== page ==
El Salvador staggered by cost of quake relief. Disaster takes high human, economic, and political toll on nation
``We are living in the street. We have no house, no clothes, no money, no nothing.'' Yolanda de Torres stands amid piles of rubble and sums up her shattered life. Around her, the remains of Paraguay Street in poverty-stricken south San Salvador lie in ruins. Block upon block of the San Jacinto neighborhood were reduced to chunks of adobe and plaster by last Friday's earthquake.Skip to next paragraph
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Most relief efforts are now concentrating on finding any remaining survivors. International relief agencies, backed by emergency funds and medical supplies from foreign governments and private individuals, are working to aid the injured. But an estimated 200,000 residents have been largely left to fend for themselves after the quake, amid the ravages of El Salvador's rainy season.
At time of writing Monday, the death toll stood at 890. But officials say it could climb to as many as 2,000. The plight of homeless survivors such as Mrs. Torres, poses a stiff challenge to the US-backed government's political and economic future, Western diplomats and local observers say.
There is some concern that if relief operations are mishandled, the government's leftist rebel opposition will attempt to exploit public discontent. But the greater worry is the toll that reparation will take on an economy that has already been devastated by seven years of civil war.
Although President Jos'e Napole'on Duarte's suggestion of a $2 billion damages bill is no more than a guess, ``there is no doubt that the damage was very considerable,'' says Planning Minister Fidel Angel Ch'avez Mena. ``With the economic situation already so difficult, this is bound to aggravate our problems.''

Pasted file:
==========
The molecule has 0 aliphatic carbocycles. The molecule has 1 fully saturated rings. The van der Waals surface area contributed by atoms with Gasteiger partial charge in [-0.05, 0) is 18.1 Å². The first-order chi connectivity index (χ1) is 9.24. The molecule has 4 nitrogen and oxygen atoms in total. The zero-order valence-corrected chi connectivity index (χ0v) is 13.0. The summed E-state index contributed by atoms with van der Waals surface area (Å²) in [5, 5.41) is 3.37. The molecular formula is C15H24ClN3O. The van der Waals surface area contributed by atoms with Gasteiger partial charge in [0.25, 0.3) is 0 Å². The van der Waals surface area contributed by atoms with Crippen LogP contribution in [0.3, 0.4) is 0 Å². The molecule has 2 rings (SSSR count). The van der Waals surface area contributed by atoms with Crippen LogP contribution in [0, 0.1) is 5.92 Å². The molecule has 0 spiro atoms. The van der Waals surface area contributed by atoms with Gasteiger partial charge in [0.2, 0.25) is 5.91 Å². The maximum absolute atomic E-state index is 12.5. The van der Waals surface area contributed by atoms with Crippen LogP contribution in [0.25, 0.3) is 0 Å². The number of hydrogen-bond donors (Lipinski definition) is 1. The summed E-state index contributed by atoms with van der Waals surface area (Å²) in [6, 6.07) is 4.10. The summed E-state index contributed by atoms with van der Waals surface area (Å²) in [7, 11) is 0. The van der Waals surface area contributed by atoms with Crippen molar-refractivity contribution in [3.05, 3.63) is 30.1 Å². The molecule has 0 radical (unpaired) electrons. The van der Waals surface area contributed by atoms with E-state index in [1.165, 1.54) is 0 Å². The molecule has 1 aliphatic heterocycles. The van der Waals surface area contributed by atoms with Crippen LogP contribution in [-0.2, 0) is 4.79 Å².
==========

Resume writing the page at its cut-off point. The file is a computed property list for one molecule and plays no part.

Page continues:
Mr. Ch'avez Mena points out that, fortunately, the country's economic infrastructure was left mostly unscathed by the earthquake. Few farms in the countryside felt the quake, and few factories appear seriously damaged. But housing reconstruction costs will clearly be extensive, and Ch'avez Mena fears that foreign aid, once earmarked for development, will have to be spent just to recoup Friday's losses.
And, among the most serious losses caused by the earthquake was the destruction of Ch'avez Mena's Planning Ministry itself. ``We lost everything,'' he laments. ``Our economic information, all our plans, all our records of foreign aid. I don't know how we will ever recover that.''
The government is taking some novel approaches to the disaster relief effort. The President has, for example, handed over responsibility for foreign aid to private businesses and decided against any attempt to provide emergency shelter for those left without a roof.
The defense minister, Gen. Carlos Eugenio Vides Casanova, who has played a key role in the government's relief plan, has praised the decision to let the private sector handle aid. In a country where fraud and official robbery of emergency aid has become a tradition, ``This shows donors that the money will be treated with total honesty,'' the general said.
Others, however, see more political motives behind President Duarte's handling of the crisis. One of Mr. Duarte's closest advisers points out that the President's relations with the private sector have never been good, and they have deteriorated in recent weeks over his imposition of a ``war tax'' on businesses and wealthy individuals. Asking businessmen to look after the aid, the adviser suggests, is a gesture of good faith and confidence that Duarte hopes will be returned.